Microsoft Enhanced Mitigation Experience Toolkit or EMET is a utility that implements security mitigation technologies to protect software from zero-day vulnerabilities. Protecting that time before antivirus definitions are updated and patches are released is a sweet-spot of mitigating problems. A vulnerability may be out there for a long time before it is even known about to the developers and the security industry. EMET creates more hurdles for a vulnerability to have to bypass in order to successfully compromise a computer.
EMET is designed to work with any software, regardless of when it was written or by whom it was written. This includes software that is developed by Microsoft and software that is developed by other vendors.
A free download from Microsoft, EMET can be easily deployed in its .msi format. It is also easy to use and provides a simple ways to add an extra layer of protection, hardening the applications you need. EMET works on Windows XP SP3, Vista SP1+, and all levels of Windows 7 along with Server 2003 SP1 – Server 2008 (R2). EMET is also an officially supported product from Microsoft.
After running the EMET setup, icons will be placed on the Start Menu for the Toolkit and a User’s guide. You can startup the application and configure your system to protect select or all applications.
To configure the application, you hit the Configure Apps button and then go to File, Import. You can then select to import the protection profiles that are installed along with the software from C:Program FilesEMETDeploymentProtection Profiles.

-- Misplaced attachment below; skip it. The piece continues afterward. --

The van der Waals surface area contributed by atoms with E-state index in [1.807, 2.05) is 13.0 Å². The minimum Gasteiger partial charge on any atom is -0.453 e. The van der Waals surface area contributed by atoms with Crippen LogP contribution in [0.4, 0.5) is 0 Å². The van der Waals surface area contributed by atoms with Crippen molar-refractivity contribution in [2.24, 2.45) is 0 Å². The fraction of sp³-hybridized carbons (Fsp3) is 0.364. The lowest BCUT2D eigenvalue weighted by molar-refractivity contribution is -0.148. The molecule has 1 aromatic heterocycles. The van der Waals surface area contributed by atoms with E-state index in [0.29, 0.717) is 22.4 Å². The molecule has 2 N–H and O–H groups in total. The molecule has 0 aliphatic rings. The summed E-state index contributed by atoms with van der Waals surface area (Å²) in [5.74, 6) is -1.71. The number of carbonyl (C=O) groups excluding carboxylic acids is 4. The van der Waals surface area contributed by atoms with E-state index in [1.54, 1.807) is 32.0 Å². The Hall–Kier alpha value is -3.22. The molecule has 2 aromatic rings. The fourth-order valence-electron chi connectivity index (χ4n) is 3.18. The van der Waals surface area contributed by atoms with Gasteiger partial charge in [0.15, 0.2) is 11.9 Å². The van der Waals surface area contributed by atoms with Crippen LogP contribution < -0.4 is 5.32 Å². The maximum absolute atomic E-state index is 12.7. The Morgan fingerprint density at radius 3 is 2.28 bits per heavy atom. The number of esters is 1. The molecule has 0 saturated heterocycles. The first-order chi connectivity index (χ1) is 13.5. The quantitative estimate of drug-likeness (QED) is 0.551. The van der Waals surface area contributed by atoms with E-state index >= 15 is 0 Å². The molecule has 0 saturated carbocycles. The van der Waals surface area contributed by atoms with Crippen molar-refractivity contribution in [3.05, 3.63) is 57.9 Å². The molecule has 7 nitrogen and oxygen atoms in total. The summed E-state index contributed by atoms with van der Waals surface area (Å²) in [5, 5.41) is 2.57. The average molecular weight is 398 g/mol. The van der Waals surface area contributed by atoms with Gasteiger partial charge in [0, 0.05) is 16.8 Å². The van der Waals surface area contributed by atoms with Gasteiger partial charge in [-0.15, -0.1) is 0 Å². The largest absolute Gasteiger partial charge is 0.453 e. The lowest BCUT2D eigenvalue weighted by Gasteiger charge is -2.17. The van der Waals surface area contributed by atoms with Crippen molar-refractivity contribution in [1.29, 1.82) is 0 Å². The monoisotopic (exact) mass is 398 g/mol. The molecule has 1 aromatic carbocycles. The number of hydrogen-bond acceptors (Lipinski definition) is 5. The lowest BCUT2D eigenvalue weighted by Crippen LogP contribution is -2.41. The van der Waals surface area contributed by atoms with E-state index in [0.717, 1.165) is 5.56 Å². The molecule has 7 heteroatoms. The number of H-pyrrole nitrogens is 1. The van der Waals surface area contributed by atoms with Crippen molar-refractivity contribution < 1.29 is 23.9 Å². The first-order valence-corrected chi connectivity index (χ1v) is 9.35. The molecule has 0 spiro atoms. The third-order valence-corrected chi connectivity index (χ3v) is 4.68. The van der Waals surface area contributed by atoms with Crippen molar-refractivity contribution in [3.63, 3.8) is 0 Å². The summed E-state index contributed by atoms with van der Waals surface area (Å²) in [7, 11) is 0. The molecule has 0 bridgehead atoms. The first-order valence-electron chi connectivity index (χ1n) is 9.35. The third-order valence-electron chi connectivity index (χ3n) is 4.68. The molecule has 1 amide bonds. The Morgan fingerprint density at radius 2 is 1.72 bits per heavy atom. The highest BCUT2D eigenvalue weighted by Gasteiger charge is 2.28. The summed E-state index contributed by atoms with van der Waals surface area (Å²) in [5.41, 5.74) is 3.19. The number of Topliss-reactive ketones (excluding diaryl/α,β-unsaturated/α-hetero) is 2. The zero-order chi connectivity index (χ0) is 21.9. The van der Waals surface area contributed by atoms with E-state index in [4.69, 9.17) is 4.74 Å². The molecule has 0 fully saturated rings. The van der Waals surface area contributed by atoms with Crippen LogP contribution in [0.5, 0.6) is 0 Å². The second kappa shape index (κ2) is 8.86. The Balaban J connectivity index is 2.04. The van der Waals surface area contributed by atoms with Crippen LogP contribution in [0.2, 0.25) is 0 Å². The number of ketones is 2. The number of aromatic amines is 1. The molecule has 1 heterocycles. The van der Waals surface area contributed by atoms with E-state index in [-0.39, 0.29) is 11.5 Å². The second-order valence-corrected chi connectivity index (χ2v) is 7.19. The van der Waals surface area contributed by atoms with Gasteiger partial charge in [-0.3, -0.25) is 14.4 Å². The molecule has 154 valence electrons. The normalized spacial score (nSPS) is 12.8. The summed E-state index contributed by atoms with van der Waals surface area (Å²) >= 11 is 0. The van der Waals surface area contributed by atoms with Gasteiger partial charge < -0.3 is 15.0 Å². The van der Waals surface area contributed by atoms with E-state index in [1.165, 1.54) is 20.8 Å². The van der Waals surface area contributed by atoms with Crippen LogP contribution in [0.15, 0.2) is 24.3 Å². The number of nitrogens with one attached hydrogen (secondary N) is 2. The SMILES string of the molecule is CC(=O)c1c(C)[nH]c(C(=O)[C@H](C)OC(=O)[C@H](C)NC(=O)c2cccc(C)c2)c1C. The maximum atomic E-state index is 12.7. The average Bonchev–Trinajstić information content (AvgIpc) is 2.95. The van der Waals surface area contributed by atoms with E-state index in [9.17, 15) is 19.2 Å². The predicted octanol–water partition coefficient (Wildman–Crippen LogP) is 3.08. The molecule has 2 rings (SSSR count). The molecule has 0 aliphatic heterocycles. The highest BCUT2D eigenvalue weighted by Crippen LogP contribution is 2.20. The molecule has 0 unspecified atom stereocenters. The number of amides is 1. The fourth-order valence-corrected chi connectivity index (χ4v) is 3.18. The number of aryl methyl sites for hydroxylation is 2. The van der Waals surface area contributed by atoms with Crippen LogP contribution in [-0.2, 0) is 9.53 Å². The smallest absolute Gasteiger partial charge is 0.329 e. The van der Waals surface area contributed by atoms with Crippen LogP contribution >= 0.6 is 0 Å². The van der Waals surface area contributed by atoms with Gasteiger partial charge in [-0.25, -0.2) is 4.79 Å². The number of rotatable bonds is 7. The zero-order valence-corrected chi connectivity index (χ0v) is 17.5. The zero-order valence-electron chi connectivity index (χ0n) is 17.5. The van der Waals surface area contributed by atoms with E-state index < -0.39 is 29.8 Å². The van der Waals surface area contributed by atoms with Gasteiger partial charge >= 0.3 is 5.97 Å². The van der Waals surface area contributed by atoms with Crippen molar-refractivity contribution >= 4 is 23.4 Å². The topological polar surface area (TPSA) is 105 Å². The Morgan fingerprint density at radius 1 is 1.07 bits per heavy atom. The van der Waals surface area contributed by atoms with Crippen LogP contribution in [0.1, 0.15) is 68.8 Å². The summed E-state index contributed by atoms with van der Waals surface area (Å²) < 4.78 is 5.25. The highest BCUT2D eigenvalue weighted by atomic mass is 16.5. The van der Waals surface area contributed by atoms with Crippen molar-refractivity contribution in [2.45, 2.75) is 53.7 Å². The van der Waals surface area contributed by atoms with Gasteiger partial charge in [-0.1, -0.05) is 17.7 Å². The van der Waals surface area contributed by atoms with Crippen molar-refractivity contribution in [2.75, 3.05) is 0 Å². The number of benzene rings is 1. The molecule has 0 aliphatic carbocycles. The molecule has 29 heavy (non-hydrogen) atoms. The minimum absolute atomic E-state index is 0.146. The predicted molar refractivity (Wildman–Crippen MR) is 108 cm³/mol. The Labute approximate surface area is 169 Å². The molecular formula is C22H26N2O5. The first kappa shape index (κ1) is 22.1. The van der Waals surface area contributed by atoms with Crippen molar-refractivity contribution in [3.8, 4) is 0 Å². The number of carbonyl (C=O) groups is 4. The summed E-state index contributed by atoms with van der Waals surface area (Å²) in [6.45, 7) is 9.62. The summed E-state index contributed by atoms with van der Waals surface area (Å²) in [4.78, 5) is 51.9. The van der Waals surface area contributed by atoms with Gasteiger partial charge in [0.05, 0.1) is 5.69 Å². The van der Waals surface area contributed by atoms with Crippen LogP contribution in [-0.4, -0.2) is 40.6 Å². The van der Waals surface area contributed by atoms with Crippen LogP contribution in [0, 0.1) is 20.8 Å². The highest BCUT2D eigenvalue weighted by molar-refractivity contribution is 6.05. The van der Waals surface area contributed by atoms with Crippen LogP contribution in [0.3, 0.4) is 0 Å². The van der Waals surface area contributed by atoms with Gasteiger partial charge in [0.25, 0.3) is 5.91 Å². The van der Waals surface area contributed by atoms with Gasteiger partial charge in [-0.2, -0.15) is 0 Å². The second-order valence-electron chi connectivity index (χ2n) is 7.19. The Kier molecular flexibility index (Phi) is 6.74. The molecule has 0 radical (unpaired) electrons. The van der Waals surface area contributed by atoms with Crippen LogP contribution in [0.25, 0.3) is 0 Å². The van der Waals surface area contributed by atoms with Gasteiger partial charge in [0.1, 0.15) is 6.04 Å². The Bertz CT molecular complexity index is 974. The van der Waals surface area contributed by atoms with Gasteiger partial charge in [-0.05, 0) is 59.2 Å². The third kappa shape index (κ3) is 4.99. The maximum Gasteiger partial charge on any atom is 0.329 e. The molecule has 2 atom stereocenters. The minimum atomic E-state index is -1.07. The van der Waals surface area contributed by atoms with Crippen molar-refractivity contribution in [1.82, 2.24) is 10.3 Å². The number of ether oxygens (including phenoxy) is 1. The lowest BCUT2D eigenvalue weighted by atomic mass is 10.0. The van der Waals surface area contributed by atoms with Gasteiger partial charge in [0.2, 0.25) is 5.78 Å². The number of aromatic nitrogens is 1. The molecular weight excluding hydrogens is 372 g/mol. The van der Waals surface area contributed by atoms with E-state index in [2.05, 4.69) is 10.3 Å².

You will find:
- Internet Explorer.xml: Enables mitigations for supported versions of Microsoft Internet Explorer.
- Office Software.xml: Enables mitigations for supported versions of Microsoft Internet Explorer, applications that are part of the Microsoft Office suite, Adobe Acrobat 8-10 and Adobe Acrobat Reader 8-10.
- All.xml: Enables mitigations for common home and enterprise applications, including Microsoft Internet Explorer and Microsoft Office.
After you import a protection profile, you might notice duplicates listed. This is just for the different paths to identify a process (such as Office12, Office14, etc.). The columns then allow you to select which protections you wish to implement for each process.
The application runs in the background with a notification from the lock icon residing in the system tray if a problem is seen. It will then close the process that is triggering the mitigation to protect your system.
EMET can be configured remotely with Group Policy templates included with the install at “C:Program FilesEMETDeploymentGroup Policy Files” with an .adml and .admx file.
EMET also provides an SCCM package if you would like to manage the tool through System Center.
The security mitigation technologies that EMET uses carry an application compatibility risk with them. Some applications rely on exactly the behavior that the mitigations block. It is important to thoroughly test EMET on all target computers by using test scenarios before you deploy EMET in a production environment. If you encounter a problem with a specific mitigation, you can individually enable and disable the specific mitigations. For more information, refer to the user’s guide that is installed with EMET.
Despite that warning, with adequate testing, EMET can provide a much more complete security layer for your client computers that defends against some of the growing and more severe risks. Plus, it’s free and an officially supported product from Microsoft.
Read more from Microsoft’s introduction post. Download EMET v3 from Microsoft.com.